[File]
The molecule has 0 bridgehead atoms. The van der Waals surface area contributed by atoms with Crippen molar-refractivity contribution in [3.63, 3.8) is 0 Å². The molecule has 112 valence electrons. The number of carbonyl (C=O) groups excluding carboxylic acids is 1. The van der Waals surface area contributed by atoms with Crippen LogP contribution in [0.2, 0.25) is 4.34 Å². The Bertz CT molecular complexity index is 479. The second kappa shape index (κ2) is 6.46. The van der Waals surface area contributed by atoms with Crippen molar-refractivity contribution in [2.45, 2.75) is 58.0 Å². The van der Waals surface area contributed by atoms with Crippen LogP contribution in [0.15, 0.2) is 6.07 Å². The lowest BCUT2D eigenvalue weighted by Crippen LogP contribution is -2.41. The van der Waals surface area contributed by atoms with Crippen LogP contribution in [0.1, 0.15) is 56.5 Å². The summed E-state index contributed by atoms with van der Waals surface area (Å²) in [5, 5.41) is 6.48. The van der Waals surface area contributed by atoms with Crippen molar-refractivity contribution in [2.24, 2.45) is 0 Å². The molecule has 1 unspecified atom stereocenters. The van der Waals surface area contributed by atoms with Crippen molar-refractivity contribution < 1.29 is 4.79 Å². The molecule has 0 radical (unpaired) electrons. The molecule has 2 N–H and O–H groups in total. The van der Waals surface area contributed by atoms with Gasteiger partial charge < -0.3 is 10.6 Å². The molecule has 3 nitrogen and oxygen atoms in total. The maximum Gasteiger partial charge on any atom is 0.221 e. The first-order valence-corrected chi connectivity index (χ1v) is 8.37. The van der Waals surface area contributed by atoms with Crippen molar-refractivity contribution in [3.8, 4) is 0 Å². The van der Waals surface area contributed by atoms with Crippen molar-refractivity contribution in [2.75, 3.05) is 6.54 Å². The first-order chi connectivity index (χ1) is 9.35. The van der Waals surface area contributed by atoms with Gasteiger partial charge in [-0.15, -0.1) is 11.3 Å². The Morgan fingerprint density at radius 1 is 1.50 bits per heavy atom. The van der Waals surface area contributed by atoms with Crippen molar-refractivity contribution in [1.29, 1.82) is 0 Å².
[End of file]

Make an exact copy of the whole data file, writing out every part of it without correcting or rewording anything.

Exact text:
The molecule has 0 bridgehead atoms. The van der Waals surface area contributed by atoms with Crippen molar-refractivity contribution in [3.63, 3.8) is 0 Å². The molecule has 112 valence electrons. The number of carbonyl (C=O) groups excluding carboxylic acids is 1. The van der Waals surface area contributed by atoms with Crippen LogP contribution in [0.2, 0.25) is 4.34 Å². The Bertz CT molecular complexity index is 479. The second kappa shape index (κ2) is 6.46. The van der Waals surface area contributed by atoms with Crippen molar-refractivity contribution in [2.45, 2.75) is 58.0 Å². The van der Waals surface area contributed by atoms with Crippen LogP contribution in [0.15, 0.2) is 6.07 Å². The lowest BCUT2D eigenvalue weighted by Crippen LogP contribution is -2.41. The van der Waals surface area contributed by atoms with Crippen LogP contribution in [0.1, 0.15) is 56.5 Å². The summed E-state index contributed by atoms with van der Waals surface area (Å²) in [5, 5.41) is 6.48. The van der Waals surface area contributed by atoms with Crippen molar-refractivity contribution in [2.24, 2.45) is 0 Å². The molecule has 1 unspecified atom stereocenters. The van der Waals surface area contributed by atoms with Crippen molar-refractivity contribution < 1.29 is 4.79 Å². The molecule has 0 radical (unpaired) electrons. The molecule has 2 N–H and O–H groups in total. The van der Waals surface area contributed by atoms with Gasteiger partial charge < -0.3 is 10.6 Å². The molecule has 3 nitrogen and oxygen atoms in total. The maximum Gasteiger partial charge on any atom is 0.221 e. The first-order valence-corrected chi connectivity index (χ1v) is 8.37. The van der Waals surface area contributed by atoms with Crippen molar-refractivity contribution in [3.8, 4) is 0 Å². The van der Waals surface area contributed by atoms with Crippen molar-refractivity contribution in [2.75, 3.05) is 6.54 Å². The first-order chi connectivity index (χ1) is 9.35. The van der Waals surface area contributed by atoms with Gasteiger partial charge in [-0.15, -0.1) is 11.3 Å². The Morgan fingerprint density at radius 1 is 1.50 bits per heavy atom. The van der Waals surface area contributed by atoms with Crippen molar-refractivity contribution in [1.29, 1.82) is 0 Å².